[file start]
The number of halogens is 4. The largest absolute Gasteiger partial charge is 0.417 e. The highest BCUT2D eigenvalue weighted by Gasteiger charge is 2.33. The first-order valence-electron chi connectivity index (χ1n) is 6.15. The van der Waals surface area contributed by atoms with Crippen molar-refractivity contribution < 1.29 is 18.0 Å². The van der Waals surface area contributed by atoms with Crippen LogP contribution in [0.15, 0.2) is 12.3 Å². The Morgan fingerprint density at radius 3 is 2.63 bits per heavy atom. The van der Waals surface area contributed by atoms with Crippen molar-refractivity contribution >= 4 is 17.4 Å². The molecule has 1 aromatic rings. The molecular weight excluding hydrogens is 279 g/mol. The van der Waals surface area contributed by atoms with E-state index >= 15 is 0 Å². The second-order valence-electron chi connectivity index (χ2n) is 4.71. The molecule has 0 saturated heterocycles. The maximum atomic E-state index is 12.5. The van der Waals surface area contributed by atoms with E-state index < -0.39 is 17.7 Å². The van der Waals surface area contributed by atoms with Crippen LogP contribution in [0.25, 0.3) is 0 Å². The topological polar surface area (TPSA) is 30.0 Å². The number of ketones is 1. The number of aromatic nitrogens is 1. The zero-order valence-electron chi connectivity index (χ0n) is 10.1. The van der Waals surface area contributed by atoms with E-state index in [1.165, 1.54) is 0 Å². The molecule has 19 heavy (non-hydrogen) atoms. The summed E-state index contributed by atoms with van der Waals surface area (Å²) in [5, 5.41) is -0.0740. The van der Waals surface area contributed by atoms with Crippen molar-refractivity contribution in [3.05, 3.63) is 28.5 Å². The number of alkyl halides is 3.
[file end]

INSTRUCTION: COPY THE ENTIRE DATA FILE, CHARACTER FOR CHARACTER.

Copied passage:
The number of halogens is 4. The largest absolute Gasteiger partial charge is 0.417 e. The highest BCUT2D eigenvalue weighted by Gasteiger charge is 2.33. The first-order valence-electron chi connectivity index (χ1n) is 6.15. The van der Waals surface area contributed by atoms with Crippen molar-refractivity contribution < 1.29 is 18.0 Å². The van der Waals surface area contributed by atoms with Crippen LogP contribution in [0.15, 0.2) is 12.3 Å². The Morgan fingerprint density at radius 3 is 2.63 bits per heavy atom. The van der Waals surface area contributed by atoms with Crippen molar-refractivity contribution >= 4 is 17.4 Å². The molecule has 1 aromatic rings. The molecular weight excluding hydrogens is 279 g/mol. The van der Waals surface area contributed by atoms with E-state index >= 15 is 0 Å². The second-order valence-electron chi connectivity index (χ2n) is 4.71. The molecule has 0 saturated heterocycles. The maximum atomic E-state index is 12.5. The van der Waals surface area contributed by atoms with E-state index < -0.39 is 17.7 Å². The van der Waals surface area contributed by atoms with Crippen LogP contribution in [0.25, 0.3) is 0 Å². The topological polar surface area (TPSA) is 30.0 Å². The number of ketones is 1. The number of aromatic nitrogens is 1. The zero-order valence-electron chi connectivity index (χ0n) is 10.1. The van der Waals surface area contributed by atoms with E-state index in [1.165, 1.54) is 0 Å². The molecule has 19 heavy (non-hydrogen) atoms. The summed E-state index contributed by atoms with van der Waals surface area (Å²) in [5, 5.41) is -0.0740. The van der Waals surface area contributed by atoms with Crippen molar-refractivity contribution in [3.05, 3.63) is 28.5 Å². The number of alkyl halides is 3.